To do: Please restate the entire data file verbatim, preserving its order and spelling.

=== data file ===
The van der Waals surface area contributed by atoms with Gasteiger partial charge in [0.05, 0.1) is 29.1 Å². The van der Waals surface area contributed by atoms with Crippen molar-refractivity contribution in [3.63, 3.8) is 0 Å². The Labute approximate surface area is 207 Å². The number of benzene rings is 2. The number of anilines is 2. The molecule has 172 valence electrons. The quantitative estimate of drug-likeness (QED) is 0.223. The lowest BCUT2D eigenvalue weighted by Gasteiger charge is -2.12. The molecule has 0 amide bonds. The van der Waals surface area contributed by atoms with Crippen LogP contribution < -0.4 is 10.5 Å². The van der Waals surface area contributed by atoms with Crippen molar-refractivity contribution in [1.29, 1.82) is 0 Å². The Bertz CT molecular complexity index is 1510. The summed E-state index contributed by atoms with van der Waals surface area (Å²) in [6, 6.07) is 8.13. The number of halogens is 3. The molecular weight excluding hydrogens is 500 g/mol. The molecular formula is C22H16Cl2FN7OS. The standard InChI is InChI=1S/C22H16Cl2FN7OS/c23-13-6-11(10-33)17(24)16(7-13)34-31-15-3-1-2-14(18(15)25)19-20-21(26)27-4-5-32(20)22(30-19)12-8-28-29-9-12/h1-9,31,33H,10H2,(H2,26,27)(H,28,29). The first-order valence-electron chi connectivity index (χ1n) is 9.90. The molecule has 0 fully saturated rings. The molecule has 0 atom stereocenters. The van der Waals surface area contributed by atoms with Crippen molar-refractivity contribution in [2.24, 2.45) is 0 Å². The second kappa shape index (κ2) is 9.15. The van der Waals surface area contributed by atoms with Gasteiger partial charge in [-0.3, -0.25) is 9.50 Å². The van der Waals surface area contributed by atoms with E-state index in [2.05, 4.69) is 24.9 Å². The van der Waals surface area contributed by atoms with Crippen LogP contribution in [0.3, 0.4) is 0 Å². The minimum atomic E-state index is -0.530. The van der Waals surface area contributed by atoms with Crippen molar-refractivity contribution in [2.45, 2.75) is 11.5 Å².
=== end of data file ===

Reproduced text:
The van der Waals surface area contributed by atoms with Gasteiger partial charge in [0.05, 0.1) is 29.1 Å². The van der Waals surface area contributed by atoms with Crippen molar-refractivity contribution in [3.63, 3.8) is 0 Å². The Labute approximate surface area is 207 Å². The number of benzene rings is 2. The number of anilines is 2. The molecule has 172 valence electrons. The quantitative estimate of drug-likeness (QED) is 0.223. The lowest BCUT2D eigenvalue weighted by Gasteiger charge is -2.12. The molecule has 0 amide bonds. The van der Waals surface area contributed by atoms with Crippen LogP contribution < -0.4 is 10.5 Å². The van der Waals surface area contributed by atoms with Crippen molar-refractivity contribution in [1.29, 1.82) is 0 Å². The Bertz CT molecular complexity index is 1510. The summed E-state index contributed by atoms with van der Waals surface area (Å²) in [6, 6.07) is 8.13. The number of halogens is 3. The molecular weight excluding hydrogens is 500 g/mol. The molecular formula is C22H16Cl2FN7OS. The standard InChI is InChI=1S/C22H16Cl2FN7OS/c23-13-6-11(10-33)17(24)16(7-13)34-31-15-3-1-2-14(18(15)25)19-20-21(26)27-4-5-32(20)22(30-19)12-8-28-29-9-12/h1-9,31,33H,10H2,(H2,26,27)(H,28,29). The first-order valence-electron chi connectivity index (χ1n) is 9.90. The molecule has 0 fully saturated rings. The molecule has 0 atom stereocenters. The van der Waals surface area contributed by atoms with Crippen molar-refractivity contribution in [2.24, 2.45) is 0 Å². The second kappa shape index (κ2) is 9.15. The van der Waals surface area contributed by atoms with Gasteiger partial charge in [-0.3, -0.25) is 9.50 Å². The van der Waals surface area contributed by atoms with E-state index in [2.05, 4.69) is 24.9 Å². The van der Waals surface area contributed by atoms with Crippen LogP contribution in [0.3, 0.4) is 0 Å². The minimum atomic E-state index is -0.530. The van der Waals surface area contributed by atoms with Crippen molar-refractivity contribution in [2.45, 2.75) is 11.5 Å².